Is QE3 Already Underway?

Posted on January 17, 2012

Much ink is being spilled on when/if the Fed will move to the next iteration of its quantitative easing program. That’s the wrong question. The Fed and the world’s other major monetary authorities have effectively been captured by national treasuries running historically high budgetary deficits and their chief function has become the funding of governmental expenditures that cannot or will not be funded through taxes. Continued pressure to monetize the debt is a foregone conclusion so long as the deficits continue at their current levels.

A year ago we explored Chairman Bernanke’s position that “QE II (the purchase of long term Treasury Bonds by the Federal Reserve) is not inflationary and has not created an explosion of the money supply.”

How could it be the case that rapid monetary expansion could be accomplished without an inflationary impact? Keynes, though much maligned and misused, provided a clear explanation for this one with his description of a “liquidity trap”. In normal credit environments new reserves added to the banking system are magically multiple through the working of fractional banking, creating a significant multiplier effect on business activity throughout the economy.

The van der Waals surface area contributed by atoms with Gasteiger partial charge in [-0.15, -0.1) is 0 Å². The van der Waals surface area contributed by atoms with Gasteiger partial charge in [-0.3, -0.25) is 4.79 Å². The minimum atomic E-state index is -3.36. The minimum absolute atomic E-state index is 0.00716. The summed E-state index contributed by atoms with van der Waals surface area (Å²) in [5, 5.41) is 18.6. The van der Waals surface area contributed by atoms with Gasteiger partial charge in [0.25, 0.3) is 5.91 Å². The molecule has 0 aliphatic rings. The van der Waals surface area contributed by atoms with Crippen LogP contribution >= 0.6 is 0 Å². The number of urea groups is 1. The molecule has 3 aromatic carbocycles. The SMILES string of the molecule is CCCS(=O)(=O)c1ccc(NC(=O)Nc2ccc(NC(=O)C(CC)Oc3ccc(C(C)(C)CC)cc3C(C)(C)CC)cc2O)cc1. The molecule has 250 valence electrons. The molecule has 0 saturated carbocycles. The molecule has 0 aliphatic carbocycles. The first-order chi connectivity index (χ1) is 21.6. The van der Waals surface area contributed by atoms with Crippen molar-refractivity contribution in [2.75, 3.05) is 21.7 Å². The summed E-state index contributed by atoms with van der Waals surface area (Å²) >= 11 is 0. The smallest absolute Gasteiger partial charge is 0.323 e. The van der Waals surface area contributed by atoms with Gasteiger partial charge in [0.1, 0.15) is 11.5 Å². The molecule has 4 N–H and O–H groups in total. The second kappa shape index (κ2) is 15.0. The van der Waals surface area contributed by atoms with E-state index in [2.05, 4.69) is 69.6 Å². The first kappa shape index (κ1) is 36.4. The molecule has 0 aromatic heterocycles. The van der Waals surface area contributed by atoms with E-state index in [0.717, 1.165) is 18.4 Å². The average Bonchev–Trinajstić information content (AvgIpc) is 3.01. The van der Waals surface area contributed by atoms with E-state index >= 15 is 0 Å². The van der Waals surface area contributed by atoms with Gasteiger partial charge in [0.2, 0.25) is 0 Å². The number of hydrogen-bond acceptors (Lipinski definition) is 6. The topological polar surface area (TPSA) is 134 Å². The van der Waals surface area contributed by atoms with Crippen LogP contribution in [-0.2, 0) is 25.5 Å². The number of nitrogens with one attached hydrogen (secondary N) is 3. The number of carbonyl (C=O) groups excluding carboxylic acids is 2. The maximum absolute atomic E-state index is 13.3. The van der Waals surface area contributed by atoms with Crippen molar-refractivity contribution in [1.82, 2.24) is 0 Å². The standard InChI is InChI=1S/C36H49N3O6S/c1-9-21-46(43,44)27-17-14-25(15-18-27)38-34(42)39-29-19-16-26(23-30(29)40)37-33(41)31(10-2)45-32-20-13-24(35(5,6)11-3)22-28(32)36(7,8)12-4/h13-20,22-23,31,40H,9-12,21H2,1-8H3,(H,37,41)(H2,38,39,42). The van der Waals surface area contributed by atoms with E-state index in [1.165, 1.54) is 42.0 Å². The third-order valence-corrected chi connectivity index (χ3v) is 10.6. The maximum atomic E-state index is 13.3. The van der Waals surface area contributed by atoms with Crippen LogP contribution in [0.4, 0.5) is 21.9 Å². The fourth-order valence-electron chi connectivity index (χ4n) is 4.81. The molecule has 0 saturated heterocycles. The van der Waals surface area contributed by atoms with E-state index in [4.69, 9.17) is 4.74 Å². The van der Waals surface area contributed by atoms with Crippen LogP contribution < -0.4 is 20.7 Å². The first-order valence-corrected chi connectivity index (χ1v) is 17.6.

In a liquidity trap this no longer works; reserves just sit at the banks and the money multiplier sinks. That’s where we are today as recently outlined by Paul McCulley, Chairman of the Society of Fellows of the Global Interdependence Center and former PIMCO trader, in a recent CNBC interview. As a result the Fed has been able to create in excess of $1.5 Trillion of excess bank reserves since the 2008 crash


(Click to enlarge)

Looked at globally, the trend is even more dramatic.


(Click to enlarge)

Source: Zero Hedge

The size of the combined Federal Reserve, European Central Bank and Bank of Japan balance sheets has grown from a historical norm of … read the rest

« Previous Page